Why House of Secrets: The Burari Deaths is the best Indian true crime docuseries on Netflix
Netflix has been stepping up the game with every true crime documentary it’s producing in the Indian context. House of Secrets: The Burari Deaths (released on October 8, 2021) follows the successful formula of Indian Predators and Crime Stories: Indian Detectives but is also Netflix’s most ambitious and challenging Indian docuseries yet.
In 2018, 11 members of the Chundawat family were found dead in their house in Sant Nagar, Burari, Delhi, with their eyes blindfolded. This gruesome incident forms the premise of the three-episode docuseries House of Secrets: The Burari Deaths, directed by Leena Yadav. Here’s what makes it a spine-chilling but compelling watch for crime aficionados.
A sensational thriller that plays out like a movie
Leena Yadav, who has previously directed feature films such as Shabd (2005), Parched (2015) and Rajma Chawal (2018), uses only information available in the public domain to construct the script. Much like a movie, the narrative begins by discussing the many conspiracy theories that were abuzz at the time regarding the case and concludes by revealing the reality.
House of Secrets: The Burari Deaths is also aided by a sombre background score by A.R. Rahman, which captures the severity of the incident and also sheds light on the toll it took on all those who were involved in unraveling the truth.
How to define the incident?
The death of 11 members of a family — all at once — surely has to be a result of a crime, right? Before the case was closed, the widely publicised deaths were labelled murders, leaving a trail of unanswered questions.
But were they actually murders or mass suicide or an accident during a ritual? This question troubled not just the investigators but also journalists who were covering the incident. News channels tried out different tricks to get to the bottom of the story, which included interrogating the family’s pet dog, inventing esoteric conspiracy theories of occult and even accusing the local plumber for drilling 11 pipe holes at the back of the house.
The three-part docuseries effectively portrays the frenzied media coverage through news clippings and interviews with journalists covering the case. It also examines how the media circus impacted those who were close to the deceased family.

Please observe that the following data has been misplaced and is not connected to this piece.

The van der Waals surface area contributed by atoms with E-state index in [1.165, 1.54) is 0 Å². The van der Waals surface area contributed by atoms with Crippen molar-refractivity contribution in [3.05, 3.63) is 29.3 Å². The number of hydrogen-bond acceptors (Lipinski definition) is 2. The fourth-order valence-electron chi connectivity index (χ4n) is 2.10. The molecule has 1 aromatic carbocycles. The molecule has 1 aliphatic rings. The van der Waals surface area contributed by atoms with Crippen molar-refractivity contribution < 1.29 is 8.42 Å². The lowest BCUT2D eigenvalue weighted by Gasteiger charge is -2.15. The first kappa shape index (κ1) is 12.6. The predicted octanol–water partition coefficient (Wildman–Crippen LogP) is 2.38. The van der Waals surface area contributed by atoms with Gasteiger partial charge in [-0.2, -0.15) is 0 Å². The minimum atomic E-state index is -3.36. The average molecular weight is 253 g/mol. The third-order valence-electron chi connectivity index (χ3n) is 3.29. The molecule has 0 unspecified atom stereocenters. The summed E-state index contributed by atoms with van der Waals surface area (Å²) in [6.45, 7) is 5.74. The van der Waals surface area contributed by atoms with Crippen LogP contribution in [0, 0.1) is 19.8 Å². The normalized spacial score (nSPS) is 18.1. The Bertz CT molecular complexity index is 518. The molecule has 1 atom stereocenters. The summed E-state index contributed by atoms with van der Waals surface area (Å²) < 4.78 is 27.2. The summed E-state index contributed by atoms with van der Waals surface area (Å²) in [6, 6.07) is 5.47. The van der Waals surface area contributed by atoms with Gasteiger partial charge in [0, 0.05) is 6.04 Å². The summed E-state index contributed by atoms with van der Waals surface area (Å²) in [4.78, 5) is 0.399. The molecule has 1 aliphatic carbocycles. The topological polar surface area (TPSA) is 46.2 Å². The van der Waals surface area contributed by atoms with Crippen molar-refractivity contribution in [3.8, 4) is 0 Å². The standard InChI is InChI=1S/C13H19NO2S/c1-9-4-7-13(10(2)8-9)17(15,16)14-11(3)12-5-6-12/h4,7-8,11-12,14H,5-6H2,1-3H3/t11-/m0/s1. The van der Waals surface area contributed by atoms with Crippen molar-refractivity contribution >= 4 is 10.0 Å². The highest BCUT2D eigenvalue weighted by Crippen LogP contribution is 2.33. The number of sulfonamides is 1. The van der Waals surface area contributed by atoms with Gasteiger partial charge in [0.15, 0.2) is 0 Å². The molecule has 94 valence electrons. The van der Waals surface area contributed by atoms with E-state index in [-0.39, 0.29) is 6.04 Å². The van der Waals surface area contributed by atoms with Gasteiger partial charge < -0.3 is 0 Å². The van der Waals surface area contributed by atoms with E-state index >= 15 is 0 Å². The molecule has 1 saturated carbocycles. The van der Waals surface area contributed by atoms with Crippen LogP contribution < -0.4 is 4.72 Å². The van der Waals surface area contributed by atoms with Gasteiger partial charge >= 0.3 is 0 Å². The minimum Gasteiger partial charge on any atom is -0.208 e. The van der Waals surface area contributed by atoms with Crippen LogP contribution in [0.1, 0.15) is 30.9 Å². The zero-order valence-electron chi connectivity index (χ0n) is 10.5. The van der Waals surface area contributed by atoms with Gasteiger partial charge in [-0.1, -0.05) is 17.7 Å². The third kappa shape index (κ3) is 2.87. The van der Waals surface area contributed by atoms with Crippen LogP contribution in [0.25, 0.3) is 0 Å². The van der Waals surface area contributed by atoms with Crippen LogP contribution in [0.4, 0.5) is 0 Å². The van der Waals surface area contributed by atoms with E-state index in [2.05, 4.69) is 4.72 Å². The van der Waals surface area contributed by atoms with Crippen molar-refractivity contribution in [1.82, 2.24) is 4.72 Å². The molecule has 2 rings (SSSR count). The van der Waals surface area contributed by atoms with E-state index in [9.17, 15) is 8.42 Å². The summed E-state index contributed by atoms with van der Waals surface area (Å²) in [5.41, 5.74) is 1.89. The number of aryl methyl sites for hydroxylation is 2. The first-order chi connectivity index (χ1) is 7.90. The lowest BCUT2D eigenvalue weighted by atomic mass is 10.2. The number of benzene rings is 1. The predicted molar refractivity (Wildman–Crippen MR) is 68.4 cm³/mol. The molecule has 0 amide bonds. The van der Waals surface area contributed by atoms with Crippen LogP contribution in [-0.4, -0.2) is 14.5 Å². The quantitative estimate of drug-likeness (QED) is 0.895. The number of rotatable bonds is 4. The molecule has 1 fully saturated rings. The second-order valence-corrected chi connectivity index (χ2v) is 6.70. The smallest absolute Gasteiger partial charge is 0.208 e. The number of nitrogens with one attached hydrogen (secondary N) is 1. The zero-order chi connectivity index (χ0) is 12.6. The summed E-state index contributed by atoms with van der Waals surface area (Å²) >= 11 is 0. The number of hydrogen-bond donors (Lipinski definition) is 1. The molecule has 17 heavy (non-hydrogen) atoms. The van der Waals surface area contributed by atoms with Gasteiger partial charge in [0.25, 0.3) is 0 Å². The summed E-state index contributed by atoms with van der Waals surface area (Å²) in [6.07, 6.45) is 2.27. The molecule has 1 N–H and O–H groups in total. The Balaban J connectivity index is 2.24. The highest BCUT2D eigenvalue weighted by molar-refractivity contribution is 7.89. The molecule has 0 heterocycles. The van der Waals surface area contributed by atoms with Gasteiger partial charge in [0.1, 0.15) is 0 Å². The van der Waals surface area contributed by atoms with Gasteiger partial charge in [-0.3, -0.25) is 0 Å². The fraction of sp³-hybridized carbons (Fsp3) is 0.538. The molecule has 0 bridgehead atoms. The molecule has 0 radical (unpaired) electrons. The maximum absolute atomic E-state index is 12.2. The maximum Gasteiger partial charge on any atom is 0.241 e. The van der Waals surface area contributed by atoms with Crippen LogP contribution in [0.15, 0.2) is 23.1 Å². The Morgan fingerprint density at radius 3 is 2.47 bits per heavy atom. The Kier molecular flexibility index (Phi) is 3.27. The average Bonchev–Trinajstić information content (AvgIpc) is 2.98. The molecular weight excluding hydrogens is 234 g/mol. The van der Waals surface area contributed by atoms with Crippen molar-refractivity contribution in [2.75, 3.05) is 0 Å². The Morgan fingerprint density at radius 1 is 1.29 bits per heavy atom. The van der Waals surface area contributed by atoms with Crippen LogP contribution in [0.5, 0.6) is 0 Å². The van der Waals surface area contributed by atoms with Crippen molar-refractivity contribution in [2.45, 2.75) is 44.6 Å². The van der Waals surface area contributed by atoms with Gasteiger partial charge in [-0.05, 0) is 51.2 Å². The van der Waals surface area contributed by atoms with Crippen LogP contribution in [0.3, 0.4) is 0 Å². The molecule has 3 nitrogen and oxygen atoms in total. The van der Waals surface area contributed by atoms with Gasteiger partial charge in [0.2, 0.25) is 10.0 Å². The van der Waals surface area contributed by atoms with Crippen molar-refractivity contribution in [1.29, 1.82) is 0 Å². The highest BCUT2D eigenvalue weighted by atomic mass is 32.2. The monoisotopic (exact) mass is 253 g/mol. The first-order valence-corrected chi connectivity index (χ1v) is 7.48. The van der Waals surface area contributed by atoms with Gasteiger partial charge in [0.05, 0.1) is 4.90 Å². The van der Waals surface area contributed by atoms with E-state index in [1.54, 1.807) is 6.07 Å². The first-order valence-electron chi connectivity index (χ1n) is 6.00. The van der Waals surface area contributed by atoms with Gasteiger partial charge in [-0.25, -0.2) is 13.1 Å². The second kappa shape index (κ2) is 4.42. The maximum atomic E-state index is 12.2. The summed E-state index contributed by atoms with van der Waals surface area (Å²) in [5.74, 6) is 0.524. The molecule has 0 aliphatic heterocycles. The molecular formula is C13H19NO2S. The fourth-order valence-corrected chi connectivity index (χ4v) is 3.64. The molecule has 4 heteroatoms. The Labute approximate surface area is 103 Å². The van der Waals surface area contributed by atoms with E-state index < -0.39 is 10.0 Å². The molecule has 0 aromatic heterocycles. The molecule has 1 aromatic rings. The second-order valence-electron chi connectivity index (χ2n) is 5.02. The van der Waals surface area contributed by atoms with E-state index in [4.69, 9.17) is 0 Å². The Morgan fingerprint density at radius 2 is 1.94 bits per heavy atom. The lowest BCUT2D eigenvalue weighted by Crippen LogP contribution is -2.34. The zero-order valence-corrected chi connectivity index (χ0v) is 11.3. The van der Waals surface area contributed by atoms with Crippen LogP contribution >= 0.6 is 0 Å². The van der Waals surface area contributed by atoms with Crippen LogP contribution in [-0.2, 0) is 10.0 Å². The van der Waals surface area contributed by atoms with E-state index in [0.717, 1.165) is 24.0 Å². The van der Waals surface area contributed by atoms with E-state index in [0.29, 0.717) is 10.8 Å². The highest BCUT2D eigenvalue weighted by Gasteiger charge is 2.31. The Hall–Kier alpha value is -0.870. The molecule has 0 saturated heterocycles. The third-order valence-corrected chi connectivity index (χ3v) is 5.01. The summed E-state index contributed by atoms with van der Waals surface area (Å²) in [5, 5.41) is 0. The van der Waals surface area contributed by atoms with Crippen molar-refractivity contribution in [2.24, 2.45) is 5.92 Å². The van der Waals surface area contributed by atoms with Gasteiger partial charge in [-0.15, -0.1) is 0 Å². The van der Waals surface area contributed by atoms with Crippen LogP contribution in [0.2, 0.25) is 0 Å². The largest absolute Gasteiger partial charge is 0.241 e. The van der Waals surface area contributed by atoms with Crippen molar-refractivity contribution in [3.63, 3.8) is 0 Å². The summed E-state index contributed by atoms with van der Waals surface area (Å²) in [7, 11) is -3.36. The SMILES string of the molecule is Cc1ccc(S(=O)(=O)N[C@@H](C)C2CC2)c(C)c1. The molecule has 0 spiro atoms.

A social autopsy
As the documentary series nears its midpoint, all evidence points to the family’s youngest son, Lalit, as the mastermind of the “mass suicide”. He created a mini-cult within the family for more than 10 years, influencing everyone to believe he can connect to their late father. It appears that Lalit was the likely architect of a ritual gone dreadfully wrong.
Although there’s no attempt to come to a conclusion on whether it was a mass suuicide or murders, the docu series explores the ‘why’ behind the incident in great detail, performing what journalist Barkha Dutt calls in her interview in the series a “social autopsy”.
A range of perspectives have been put together with the assistance of law enforcement officers, reporters, medical professionals involved in the case, along with friends, relatives and neighbours of the Chundawat family.
Spotlight on mental health
Considering the psychological condition of persons committing a crime is increasingly becoming a focus point of true crime series. House of Secrets: The Burari Deaths throws light on the lack of awareness about mental health even in well-to-do families living in metro cities.
Investigations show that Lalit was not an occultist but was suffering from severe mental wounds sustained from acute head injuries in a motorbike accident and the trauma of his father’s death. Leena explores issues such as collective psychosis and blind trust in superstitions that take a toll on mental health.
The docuseries serves as a constant reminder that while the incident may seem extraordinary, people who lost their lives were just like us — appearing normal on the outside but struggling with their emotions.